Scientific Name: Agelaius phoeniceus
Diet: Red-Winged Blackbirds are omnivores. They eat mostly seeds and insects, and They eat more insects in summer and more seeds in winter. About 75% of the Red-Winged Blackbird’s diet is seeds. They also eat mollusks, fruit, worms, and spiders.
Habitat: The Red-Winged Blackbird inhabits a variety of wetlands including ponds, swamps, and freshwater and saltwater marshes. They also live in fields, meadows, pastures, orchards, and suburban areas.
Range: Red-Winged Blackbirds live in almost all of Washington year round, but in the north-eastern corner they can only be found during the summer. They live across most of the U.S. year round, and in the northern U.S. and most of Canada during the breeding season.
Sound: The Red-Winged Blackbird’s song is a scratchy whistle that sounds like chur-leeeeee!
Nesting: Red-Winged Blackbirds nest in marshes and ponds and place their nests among the vegetation. The nest is made of cattail and rush stems, leaves, and mud, and it is lined with grass. When the nest is finished it is 4 to 7 inches across. Red-Winged Blackbirds breed from March to July, and there can be up to 15 female Red-Winged Blackbirds in a single Male’s nesting territory! They lay 3 to 5 eggs which the female incubates for 11 or 12 days.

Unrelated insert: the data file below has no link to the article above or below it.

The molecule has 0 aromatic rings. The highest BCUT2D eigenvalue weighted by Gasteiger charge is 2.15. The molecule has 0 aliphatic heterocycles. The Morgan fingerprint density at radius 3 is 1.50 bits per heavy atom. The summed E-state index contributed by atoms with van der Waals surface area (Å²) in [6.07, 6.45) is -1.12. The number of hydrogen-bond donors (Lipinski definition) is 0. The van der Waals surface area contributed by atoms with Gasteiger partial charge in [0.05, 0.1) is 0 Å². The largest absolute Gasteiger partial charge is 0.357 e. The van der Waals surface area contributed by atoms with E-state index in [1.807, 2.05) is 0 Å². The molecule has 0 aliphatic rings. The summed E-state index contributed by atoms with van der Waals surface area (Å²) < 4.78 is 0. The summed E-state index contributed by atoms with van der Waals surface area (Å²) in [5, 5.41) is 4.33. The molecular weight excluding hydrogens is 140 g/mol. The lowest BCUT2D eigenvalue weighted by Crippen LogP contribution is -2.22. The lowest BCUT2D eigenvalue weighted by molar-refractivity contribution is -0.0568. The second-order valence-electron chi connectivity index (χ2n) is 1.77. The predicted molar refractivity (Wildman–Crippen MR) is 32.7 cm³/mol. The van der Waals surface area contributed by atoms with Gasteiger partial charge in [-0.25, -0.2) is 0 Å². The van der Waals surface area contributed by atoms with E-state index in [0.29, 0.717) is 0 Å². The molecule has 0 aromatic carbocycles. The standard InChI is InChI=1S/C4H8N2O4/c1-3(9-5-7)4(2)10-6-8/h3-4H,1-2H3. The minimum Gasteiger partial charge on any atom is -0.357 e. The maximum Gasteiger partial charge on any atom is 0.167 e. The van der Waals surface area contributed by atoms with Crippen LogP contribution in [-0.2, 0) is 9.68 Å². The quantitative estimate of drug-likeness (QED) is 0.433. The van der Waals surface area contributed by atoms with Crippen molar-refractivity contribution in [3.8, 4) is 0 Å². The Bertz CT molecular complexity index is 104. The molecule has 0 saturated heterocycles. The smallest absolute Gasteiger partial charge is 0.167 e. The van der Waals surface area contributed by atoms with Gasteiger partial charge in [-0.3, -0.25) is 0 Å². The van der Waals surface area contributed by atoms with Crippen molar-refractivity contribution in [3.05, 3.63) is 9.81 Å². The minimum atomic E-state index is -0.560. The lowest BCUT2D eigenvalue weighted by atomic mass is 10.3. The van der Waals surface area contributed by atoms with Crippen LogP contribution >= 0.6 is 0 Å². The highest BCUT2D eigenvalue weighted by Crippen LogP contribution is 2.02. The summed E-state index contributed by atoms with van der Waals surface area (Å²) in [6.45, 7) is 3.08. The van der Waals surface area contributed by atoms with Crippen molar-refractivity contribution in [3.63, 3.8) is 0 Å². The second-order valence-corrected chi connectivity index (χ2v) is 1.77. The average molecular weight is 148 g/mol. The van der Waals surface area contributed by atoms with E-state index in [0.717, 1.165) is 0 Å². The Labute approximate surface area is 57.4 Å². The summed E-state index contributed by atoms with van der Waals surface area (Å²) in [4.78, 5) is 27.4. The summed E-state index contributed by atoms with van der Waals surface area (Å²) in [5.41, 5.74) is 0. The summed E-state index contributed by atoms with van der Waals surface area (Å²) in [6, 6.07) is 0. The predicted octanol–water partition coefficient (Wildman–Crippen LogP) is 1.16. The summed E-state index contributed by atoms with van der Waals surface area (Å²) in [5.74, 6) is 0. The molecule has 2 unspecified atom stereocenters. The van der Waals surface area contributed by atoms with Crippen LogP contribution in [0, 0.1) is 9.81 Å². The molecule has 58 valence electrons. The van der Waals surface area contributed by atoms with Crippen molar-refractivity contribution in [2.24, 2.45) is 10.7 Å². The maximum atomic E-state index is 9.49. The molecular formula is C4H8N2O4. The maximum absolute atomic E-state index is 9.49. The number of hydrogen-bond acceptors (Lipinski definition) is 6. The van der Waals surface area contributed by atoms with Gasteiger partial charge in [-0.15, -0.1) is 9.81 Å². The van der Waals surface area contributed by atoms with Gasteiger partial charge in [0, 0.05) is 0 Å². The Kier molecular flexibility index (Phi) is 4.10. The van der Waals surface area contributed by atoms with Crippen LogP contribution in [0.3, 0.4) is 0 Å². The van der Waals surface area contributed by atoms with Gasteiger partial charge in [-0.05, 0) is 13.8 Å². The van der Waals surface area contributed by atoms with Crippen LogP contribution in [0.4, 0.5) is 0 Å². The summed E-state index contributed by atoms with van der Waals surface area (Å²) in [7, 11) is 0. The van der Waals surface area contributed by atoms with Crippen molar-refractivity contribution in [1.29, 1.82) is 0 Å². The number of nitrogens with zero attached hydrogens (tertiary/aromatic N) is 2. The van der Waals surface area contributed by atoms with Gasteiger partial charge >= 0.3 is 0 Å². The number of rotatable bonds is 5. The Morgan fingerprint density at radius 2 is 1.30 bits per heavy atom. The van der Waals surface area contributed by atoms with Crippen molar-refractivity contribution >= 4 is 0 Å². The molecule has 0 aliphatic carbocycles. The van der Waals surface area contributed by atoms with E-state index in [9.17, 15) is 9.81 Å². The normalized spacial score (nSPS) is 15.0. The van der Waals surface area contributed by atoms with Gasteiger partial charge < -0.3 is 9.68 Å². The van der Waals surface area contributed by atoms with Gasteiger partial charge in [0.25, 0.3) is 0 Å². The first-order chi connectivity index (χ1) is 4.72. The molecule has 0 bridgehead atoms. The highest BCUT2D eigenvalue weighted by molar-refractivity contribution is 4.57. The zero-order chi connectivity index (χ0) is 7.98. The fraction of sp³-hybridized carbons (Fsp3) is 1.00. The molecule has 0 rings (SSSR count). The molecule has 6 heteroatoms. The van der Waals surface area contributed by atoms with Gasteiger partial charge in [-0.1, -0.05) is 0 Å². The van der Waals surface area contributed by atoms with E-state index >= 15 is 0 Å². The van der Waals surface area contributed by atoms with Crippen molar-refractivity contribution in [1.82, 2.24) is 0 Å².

Behavior: Red-Winged Blackbirds travel in large flocks outside the breeding season, but even during the breeding season they nest in loose colonies. They forage on the ground and in shrubs and trees.
Description/field marks: Male Red-Winged Blackbirds are black all over except on the shoulder. On the shoulders the males have bright orangish red with a yellow line under the orangish red. The females are brown, and they are streaked with dark brown, light brown, and some black all over and especially on the underside. Both the males and the females have black feet, bills, and eyes. Red-Winged Blackbirds are about 7 to 9 inches long, and have wingspans of about 12 to 16 inches.
How To Attract: To attract Red-Winged Blackbirds put out a seed feeder or a suet feeder.